( Options/Recursion

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 5.7.3 Communicating Options to a Sub-`make'
 Flags such as `-s' and `-k' are passed automatically to the sub-`make'
 through the variable `MAKEFLAGS'.  This variable is set up
 automatically by `make' to contain the flag letters that `make'
 received.  Thus, if you do `make -ks' then `MAKEFLAGS' gets the value
    As a consequence, every sub-`make' gets a value for `MAKEFLAGS' in
 its environment.  In response, it takes the flags from that value and
 processes them as if they had been given as arguments.   Summary
 of Options Options Summary.
    Likewise variables defined on the command line are passed to the
 sub-`make' through `MAKEFLAGS'.  Words in the value of `MAKEFLAGS' that
 contain `=', `make' treats as variable definitions just as if they
 appeared on the command line.   Overriding Variables Overriding.
    The options `-C', `-f', `-o', and `-W' are not put into `MAKEFLAGS';
 these options are not passed down.
    The `-j' option is a special case ( Parallel Execution
 Parallel.).  If you set it to some numeric value `N' and your operating
 system supports it (most any UNIX system will; others typically won't),
 the parent `make' and all the sub-`make's will communicate to ensure
 that there are only `N' jobs running at the same time between them all.
 Note that any job that is marked recursive ( Instead of Executing
 the Commands Instead of Execution.)  doesn't count against the total
 jobs (otherwise we could get `N' sub-`make's running and have no slots
 left over for any real work!)
    If your operating system doesn't support the above communication,
 then `-j 1' is always put into `MAKEFLAGS' instead of the value you
 specified.  This is because if the `-j' option were passed down to
 sub-`make's, you would get many more jobs running in parallel than you
 asked for.  If you give `-j' with no numeric argument, meaning to run
 as many jobs as possible in parallel, this is passed down, since
 multiple infinities are no more than one.
    If you do not want to pass the other flags down, you must change the
 value of `MAKEFLAGS', like this:
              cd subdir && $(MAKE) MAKEFLAGS=
    The command line variable definitions really appear in the variable
 `MAKEOVERRIDES', and `MAKEFLAGS' contains a reference to this variable.
 If you do want to pass flags down normally, but don't want to pass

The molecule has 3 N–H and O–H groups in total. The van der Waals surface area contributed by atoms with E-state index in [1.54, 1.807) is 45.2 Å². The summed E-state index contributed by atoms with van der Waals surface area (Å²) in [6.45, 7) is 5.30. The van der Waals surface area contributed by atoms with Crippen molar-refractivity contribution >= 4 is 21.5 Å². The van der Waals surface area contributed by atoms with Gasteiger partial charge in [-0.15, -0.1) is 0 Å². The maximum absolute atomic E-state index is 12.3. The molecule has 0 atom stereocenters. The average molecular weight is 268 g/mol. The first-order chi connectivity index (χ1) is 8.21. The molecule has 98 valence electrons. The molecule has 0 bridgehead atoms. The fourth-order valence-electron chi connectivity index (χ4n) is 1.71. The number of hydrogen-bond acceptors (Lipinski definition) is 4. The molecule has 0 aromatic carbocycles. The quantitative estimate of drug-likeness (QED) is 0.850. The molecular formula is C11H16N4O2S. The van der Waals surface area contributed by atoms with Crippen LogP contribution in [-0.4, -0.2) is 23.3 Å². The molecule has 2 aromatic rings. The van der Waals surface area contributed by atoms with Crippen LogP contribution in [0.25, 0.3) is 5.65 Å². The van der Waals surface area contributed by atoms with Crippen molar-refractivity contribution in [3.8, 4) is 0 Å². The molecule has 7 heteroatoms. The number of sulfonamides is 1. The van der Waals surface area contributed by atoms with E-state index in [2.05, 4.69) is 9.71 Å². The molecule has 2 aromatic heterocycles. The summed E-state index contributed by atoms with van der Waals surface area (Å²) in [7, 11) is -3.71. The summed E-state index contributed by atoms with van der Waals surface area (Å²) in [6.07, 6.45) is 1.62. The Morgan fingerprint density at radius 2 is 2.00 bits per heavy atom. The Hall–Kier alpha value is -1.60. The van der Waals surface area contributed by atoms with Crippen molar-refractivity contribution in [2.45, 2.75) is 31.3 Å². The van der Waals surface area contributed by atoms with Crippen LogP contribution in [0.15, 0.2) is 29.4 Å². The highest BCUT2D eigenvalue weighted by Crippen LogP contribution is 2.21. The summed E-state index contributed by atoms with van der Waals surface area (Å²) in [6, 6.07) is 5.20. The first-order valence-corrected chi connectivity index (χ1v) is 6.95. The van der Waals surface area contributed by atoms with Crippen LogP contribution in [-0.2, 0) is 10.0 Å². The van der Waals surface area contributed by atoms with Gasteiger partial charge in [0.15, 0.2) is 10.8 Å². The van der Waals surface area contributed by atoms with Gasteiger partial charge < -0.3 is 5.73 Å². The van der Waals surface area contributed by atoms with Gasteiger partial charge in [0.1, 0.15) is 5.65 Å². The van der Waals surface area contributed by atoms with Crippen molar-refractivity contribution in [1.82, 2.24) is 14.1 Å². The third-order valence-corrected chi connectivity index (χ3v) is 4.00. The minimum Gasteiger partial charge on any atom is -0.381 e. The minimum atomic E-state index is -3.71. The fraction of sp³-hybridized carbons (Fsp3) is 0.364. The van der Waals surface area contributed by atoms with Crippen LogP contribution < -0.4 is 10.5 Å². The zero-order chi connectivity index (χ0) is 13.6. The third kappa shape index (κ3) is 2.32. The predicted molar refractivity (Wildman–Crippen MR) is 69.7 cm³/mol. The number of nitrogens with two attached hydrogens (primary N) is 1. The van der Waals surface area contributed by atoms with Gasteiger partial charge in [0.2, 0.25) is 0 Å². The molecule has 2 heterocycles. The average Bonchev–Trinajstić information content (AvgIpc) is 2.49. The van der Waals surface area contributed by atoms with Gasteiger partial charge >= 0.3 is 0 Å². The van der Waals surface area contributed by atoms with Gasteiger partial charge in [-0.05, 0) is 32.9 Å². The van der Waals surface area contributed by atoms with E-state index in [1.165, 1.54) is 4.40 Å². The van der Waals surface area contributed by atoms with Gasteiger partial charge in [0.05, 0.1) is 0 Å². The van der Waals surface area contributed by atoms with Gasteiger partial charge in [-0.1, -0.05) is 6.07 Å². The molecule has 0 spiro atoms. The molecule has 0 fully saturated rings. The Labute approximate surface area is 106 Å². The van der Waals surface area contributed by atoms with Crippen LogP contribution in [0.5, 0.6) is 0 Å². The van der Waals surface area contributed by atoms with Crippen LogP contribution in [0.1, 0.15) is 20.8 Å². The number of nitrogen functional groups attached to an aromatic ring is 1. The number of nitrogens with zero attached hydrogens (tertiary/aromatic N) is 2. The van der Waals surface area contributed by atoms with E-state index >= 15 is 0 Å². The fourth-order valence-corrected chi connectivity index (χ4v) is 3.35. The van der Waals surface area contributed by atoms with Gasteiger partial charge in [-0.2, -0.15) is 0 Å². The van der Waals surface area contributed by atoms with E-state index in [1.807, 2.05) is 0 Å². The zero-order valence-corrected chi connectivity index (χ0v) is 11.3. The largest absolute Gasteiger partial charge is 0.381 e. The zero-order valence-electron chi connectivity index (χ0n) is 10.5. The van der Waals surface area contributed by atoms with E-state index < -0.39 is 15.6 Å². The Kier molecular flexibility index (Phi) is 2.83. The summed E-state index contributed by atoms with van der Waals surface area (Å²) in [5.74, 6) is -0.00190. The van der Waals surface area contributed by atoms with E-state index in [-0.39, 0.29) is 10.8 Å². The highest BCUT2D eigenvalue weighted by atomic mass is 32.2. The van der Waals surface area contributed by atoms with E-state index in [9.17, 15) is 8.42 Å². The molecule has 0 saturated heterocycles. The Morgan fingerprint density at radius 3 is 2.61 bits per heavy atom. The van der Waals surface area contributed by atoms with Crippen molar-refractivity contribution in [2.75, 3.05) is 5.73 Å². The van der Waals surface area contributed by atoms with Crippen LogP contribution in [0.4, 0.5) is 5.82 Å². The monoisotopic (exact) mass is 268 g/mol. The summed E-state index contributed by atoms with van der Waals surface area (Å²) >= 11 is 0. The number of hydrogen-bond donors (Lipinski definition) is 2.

down the command line variable definitions, you can reset
 `MAKEOVERRIDES' to empty, like this:
 This is not usually useful to do.  However, some systems have a small
 fixed limit on the size of the environment, and putting so much
 information into the value of `MAKEFLAGS' can exceed it.  If you see
 the error message `Arg list too long', this may be the problem.  (For
 strict compliance with POSIX.2, changing `MAKEOVERRIDES' does not
 affect `MAKEFLAGS' if the special target `.POSIX' appears in the
 makefile.  You probably do not care about this.)
    A similar variable `MFLAGS' exists also, for historical
 compatibility.  It has the same value as `MAKEFLAGS' except that it
 does not contain the command line variable definitions, and it always
 begins with a hyphen unless it is empty (`MAKEFLAGS' begins with a
 hyphen only when it begins with an option that has no single-letter
 version, such as `--warn-undefined-variables').  `MFLAGS' was
 traditionally used explicitly in the recursive `make' command, like
              cd subdir && $(MAKE) $(MFLAGS)
 but now `MAKEFLAGS' makes this usage redundant.  If you want your
 makefiles to be compatible with old `make' programs, use this
 technique; it will work fine with more modern `make' versions too.
    The `MAKEFLAGS' variable can also be useful if you want to have
 certain options, such as `-k' ( Summary of Options Options
 Summary.), set each time you run `make'.  You simply put a value for
 `MAKEFLAGS' in your environment.  You can also set `MAKEFLAGS' in a
 makefile, to specify additional flags that should also be in effect for
 that makefile.  (Note that you cannot use `MFLAGS' this way.  That
 variable is set only for compatibility; `make' does not interpret a
 value you set for it in any way.)
    When `make' interprets the value of `MAKEFLAGS' (either from the
 environment or from a makefile), it first prepends a hyphen if the value
 does not already begin with one.  Then it chops the value into words
 separated by blanks, and parses these words as if they were options
 given on the command line (except that `-C', `-f', `-h', `-o', `-W',
 and their long-named versions are ignored; and there is no error for an
 invalid option).
    If you do put `MAKEFLAGS' in your environment, you should be sure not
 to include any options that will drastically affect the actions of
 `make' and undermine the purpose of makefiles and of `make' itself.
 For instance, the `-t', `-n', and `-q' options, if put in one of these
 variables, could have disastrous consequences and would certainly have
 at least surprising and probably annoying effects.
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